American Imperatives:

  1. Maintain absolute North American geographical integrity and unity from coast to coast and throughout the Mississippi drainage basin
    1. War of 1812 & Hudson Bay Company conflicts
    2. Louisiana Purchase
    3. Lewis and Clark expedition
    4. Texas War of Independence & accession to the Union
    5. American Civil War
    6. Westward Expansion
    7. Spanish-American War
  2. Dominate the Americas politically and economically to prevent any regional rival from emerging
    1. Mexican-American War
    2. Monroe Doctrine
    3. Colombian counter-drug engagement
    4. Geography generally prevents the rise of powerful rivals
    5. Advantages in cultural and political maturity predict continued dominance
  3. Control the oceans to keep everyone at least an ocean-length away from the core
    1. Ensures all conflicts occur “over there” instead of “right here”
    2. Forces a technological edge in transportation, military logistics and communication technologies
  4. Balance regional powers to prevent the consolidation and rise of a global challenger
    1. Arab-Persia balance
    2. Dominance of NATO-led Europe against Warsaw Pact
    1. Relationship with Euro-skeptic U.K., Poland and Czech
    2. Relationships between and among Asian players (India/Russia-China/Pakistan)
    3. OPEC-independents
    4. Brazil-Argentina
    5. Angola-South Africa
    6. Global War on Terror (focusing on Al Qaeda, Jemaah Islamiya and the financial underpinnings of globalist unity jihadists)
  5. Use naval dominance to promote trade across and among all regions (rising tide)
    1. U.S. economy benefits when other economies benefit (U.S. GDP = 25% global output)
    2. All oceanic trade occurs with the implicit permission of the U.S. Navy
    3. Shipping is far more efficient and cost-effective than land transportation
    4. Entry cost to credible competition with the U.S. Navy is too high for any to afford it
  6. Extend naval dominance to space
    1. American-Japanese-British global BMD capacity creates a leveragable gatekeeper situation
    2. Generates institutional knowledge and know-how for what will fundamentally be the Next Big Step
    3. Dual use technologies
  7. Create a permanent human presence in space
    1. Dominance of space mercantilism will be strategically important in the next century
    2. Diversifying humanity and Earth-evolved life processes away from a single planet lessens the chance of human extinction

The U.S. has an unusually firm grasp not only of what its imperatives are, but also how to achieve them. Most nations have a hard time identifying their geopolitical imperatives in as much depth as this — a task made difficult because each geography predicts a different set of imperatives for each country. Assessment of national imperatives is also often complicated by cultural handicaps or political/ideological hangups which prevent dispassionate assessment of the national situation. Imagine if U.S. strategists believed everything they heard in campaign speeches and New York Times opinion columns, or a widespread religion were to rule that computing technologies were an aberration against God, or if all non-white Americans were to decide that higher education was “too white” to pursue — America would be screwed.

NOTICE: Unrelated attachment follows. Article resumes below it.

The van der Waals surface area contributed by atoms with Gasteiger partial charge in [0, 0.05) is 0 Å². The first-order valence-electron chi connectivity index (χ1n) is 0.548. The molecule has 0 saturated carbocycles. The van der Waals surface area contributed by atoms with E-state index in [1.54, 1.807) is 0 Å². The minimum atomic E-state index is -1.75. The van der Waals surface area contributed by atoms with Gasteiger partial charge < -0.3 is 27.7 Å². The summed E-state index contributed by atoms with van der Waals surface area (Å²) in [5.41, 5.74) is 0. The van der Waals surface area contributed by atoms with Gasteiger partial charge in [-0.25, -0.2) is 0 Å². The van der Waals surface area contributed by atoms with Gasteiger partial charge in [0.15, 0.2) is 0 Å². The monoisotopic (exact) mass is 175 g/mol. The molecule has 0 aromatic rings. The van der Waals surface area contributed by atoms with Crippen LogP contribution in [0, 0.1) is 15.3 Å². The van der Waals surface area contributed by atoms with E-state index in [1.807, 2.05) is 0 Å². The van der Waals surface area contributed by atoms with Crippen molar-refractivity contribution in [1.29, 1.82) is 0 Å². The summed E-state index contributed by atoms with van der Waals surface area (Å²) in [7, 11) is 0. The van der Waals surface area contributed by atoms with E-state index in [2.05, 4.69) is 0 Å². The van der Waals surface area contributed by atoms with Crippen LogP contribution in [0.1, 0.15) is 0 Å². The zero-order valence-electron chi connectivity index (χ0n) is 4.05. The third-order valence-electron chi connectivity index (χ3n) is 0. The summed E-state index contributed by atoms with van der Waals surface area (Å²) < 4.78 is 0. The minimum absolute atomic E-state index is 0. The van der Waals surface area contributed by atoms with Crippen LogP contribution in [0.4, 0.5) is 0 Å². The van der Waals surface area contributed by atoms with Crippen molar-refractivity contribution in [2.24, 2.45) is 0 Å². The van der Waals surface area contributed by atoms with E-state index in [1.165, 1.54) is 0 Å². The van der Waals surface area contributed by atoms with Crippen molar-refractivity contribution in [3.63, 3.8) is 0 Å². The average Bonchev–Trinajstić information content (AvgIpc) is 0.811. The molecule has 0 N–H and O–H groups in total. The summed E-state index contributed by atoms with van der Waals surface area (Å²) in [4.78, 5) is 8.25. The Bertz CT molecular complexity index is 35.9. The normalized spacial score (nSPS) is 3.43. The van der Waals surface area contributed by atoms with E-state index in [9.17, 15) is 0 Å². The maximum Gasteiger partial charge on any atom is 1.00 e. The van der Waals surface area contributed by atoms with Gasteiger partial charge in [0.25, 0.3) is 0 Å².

Of the nations which do have an understanding of their imperatives very few have had much success in achieving them, often for the same reasons most others have trouble identifying them in the first place. Consider that Mexico has never succeeded in firmly establishing control over its own territory. It follows that a Mexican space program is either a last priority for Mexico City or more likely not even on the government agenda for this decade.

Americans have been hyper-focused on the threat posed by Islam over the last nine years. Immediately after 9/11 this focus was rational. In September 2001 every other potential great power was either distracted and structurally incapable of posing a challenge to Washington or was firmly tied into an American alliance structure that was so beneficial it didn’t make sense to leave. The original 2001 Al Qaida group (as distinct from the current 2010 crop of “Al Qaida” affiliates) had a sophisticated plan to create an Islamic super-state. Such a super-state could have posed a dire threat to the United States and therefore must be prevented. The actual formation of such a super-state may have been a bit of a long-shot, but many world empires have been achieved throughout history that were far more difficult or unlikely to form.